All of the AMD bells and whistles are here too. AMD LiquidVR, AMD Freesync, 4K support, DirectX 12 and naturally AMD Crossfire which allows me the option of adding a second card and run them in sync should I really want to beef things up.


 Peripherals

Razer Mamba Chroma

Mouse – Razer Mamba

Price: From $139 | Product Info | Buy

I bought the first Razer Mamba and used it with my Mac many years ago. It had an amazing build quality and responsiveness to it that even to this day has been rare to see in other mice.

The latest version has a crazy 16,000 DPI laser along with this cool new ability to adjust click force to your liking. It has 9 programmable buttons, a tilt click-wheel and can run wirelessly for up to 20 hours of continuous use. Far beyond the length of any gaming session I’ll be having!

The Mamba also includes Razer’s Chroma lighting system which is a nice feature for those that enjoy customising their gear and having it pulse or wave with lighting effects that are completely customisable. For me, I was able to choose from its 16.8 million colours and find one that matched the power light on my Define R5 case, keeping everything in line, just the way I like it.

 

Razer DeathStalker Chroma

Keyboard – Razer DeathStalker Chroma

Price: From $149 | Product Info | Buy

Going into this project I can honestly say the Razer DeathStalker wasn’t on my radar. To be honest I didn’t have a clue when it came to keyboards so when I picked up the Mamba and saw it there and thought “Why not, let’s give it a shot”.

First thing about the DeathStalker its Chroma lighting effects – like the Mamba – sync to one another creating a consistent experience which I thought was kinda cool. Again, not my thing, but cool none the less.

The keyboard itself is definitely geared towards gamers. 2mm chiclet keycaps to activate them faster and allow easier movement between keys, blackout options for zones on the keyboard and fully programmable keys all to give that competitive advantage no matter how big or small it may be.

For day to day use it does a great job. Nothing to complain about and its in-built wrist rest is actually something I’ve come to really enjoy. On top of that the keyboard’s lighting system is really nice at night as I tend to be working in a darker room. Now, thankfully, I spend less time hunting for the right key.

 

Sennheiser G4ME ONEs

Headphones – Sennheisser G4ME ONE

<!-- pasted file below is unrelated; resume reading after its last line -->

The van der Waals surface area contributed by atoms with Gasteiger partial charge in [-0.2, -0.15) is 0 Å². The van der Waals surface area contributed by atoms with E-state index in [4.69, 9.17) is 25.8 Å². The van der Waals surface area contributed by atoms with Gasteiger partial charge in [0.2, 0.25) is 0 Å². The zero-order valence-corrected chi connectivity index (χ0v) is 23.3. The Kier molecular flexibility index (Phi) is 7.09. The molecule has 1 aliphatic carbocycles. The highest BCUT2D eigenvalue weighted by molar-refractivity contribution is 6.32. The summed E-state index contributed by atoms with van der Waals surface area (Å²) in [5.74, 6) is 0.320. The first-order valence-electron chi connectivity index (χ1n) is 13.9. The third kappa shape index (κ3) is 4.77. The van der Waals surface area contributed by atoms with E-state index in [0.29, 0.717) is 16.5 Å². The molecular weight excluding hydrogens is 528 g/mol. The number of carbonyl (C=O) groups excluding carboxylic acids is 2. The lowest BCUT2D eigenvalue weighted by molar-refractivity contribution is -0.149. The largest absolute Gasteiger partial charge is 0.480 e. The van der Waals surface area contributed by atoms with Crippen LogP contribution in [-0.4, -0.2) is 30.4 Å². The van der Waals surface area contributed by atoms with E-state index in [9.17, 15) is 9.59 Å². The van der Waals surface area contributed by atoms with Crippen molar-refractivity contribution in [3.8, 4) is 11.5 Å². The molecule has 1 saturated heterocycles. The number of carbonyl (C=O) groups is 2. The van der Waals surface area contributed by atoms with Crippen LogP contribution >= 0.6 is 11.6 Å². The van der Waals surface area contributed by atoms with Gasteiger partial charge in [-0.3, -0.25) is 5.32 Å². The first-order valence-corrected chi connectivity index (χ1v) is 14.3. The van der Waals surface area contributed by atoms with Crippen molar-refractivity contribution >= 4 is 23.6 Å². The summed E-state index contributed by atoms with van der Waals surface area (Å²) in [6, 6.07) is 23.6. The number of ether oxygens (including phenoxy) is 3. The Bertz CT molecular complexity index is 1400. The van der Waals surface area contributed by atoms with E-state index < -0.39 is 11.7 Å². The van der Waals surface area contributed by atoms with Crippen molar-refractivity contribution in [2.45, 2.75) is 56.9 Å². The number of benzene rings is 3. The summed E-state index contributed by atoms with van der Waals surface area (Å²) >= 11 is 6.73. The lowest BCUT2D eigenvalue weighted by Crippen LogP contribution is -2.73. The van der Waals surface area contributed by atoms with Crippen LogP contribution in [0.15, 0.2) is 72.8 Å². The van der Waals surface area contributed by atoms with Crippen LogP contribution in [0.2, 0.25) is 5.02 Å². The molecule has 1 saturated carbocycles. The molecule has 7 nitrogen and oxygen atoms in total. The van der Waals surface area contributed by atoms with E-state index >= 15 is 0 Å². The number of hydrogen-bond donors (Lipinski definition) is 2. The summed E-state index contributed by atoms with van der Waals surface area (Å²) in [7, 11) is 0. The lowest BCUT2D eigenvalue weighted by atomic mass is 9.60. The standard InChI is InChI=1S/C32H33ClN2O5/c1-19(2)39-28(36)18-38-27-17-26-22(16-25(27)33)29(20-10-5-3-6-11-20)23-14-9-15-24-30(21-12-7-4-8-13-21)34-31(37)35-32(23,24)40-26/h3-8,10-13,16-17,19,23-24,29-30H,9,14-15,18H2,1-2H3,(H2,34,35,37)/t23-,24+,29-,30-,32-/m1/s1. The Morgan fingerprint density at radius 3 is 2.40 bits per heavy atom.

Price: From: $179 | Product Info | Buy

My favourite headset for console gaming just happens to work just brilliantly with a PC too. In fact it’s even easier on PC as the G4ME ONE comes with a two 3.5mm jacks, one for input the other for its microphone that to be used on a console requires an extra adaptor to use. On the PC, and specifically on my Define R5 case, these plug straight into the top on the side of the illuminated power buttons, no adaptor required.

Why are they my favourite? They’re the most comfortable over-the-ear headphones I’ve worn. They also remain comfortable when worn over long periods of time, unlike a lot of heavier gaming headsets that slowly can cause strain on the neck.

In addition to that no other headset microphone has provided such clear audio with nearly every person I game with commenting on how crystal clear they can hear me. This is thanks to Senheisser’s noise cancelling technology that dulls background noise and accentuates the tones of human voice.


 The final product

IMG_8170

So it turned out to be a little more expensive than I’d expected at the beginning. In total for everything on the list (and the CPU cooler I forgot to buy initially – Corsair H80i GT) you’re looking at just over A$5k. That’s definitely not cheap but then building a budget PC was never really my intention.

The build itself was a mildly frustrating but highly rewarding experience. It’s been a long time since I’d done something like connected a power supply to a motherboard and things have definitely changed. Thankfully there’s almost no way to stuff this and many other tasks up nowadays and I often told myself to just RTFM.

It’s good to see installing Windows (I went with Windows 10) and all the drives to get things working is just as annoying as ever though. Some thing will never change!

 

Reckoner had its humble beginnings way back in June of 2013.

Founded by James Croft, along with Peter Wells and Anthony Agius they created what would go on to become one of Australia’s most highly regarded and award winning independent tech blogs.

With its uniquely Australian voice Reckoner is committed to offering a “no-holds-barred” approach to its writing. Beholden to no one but its audience. Reckoner’s goal is to remain completely transparent and honour the trust it’s built with its faithful readership.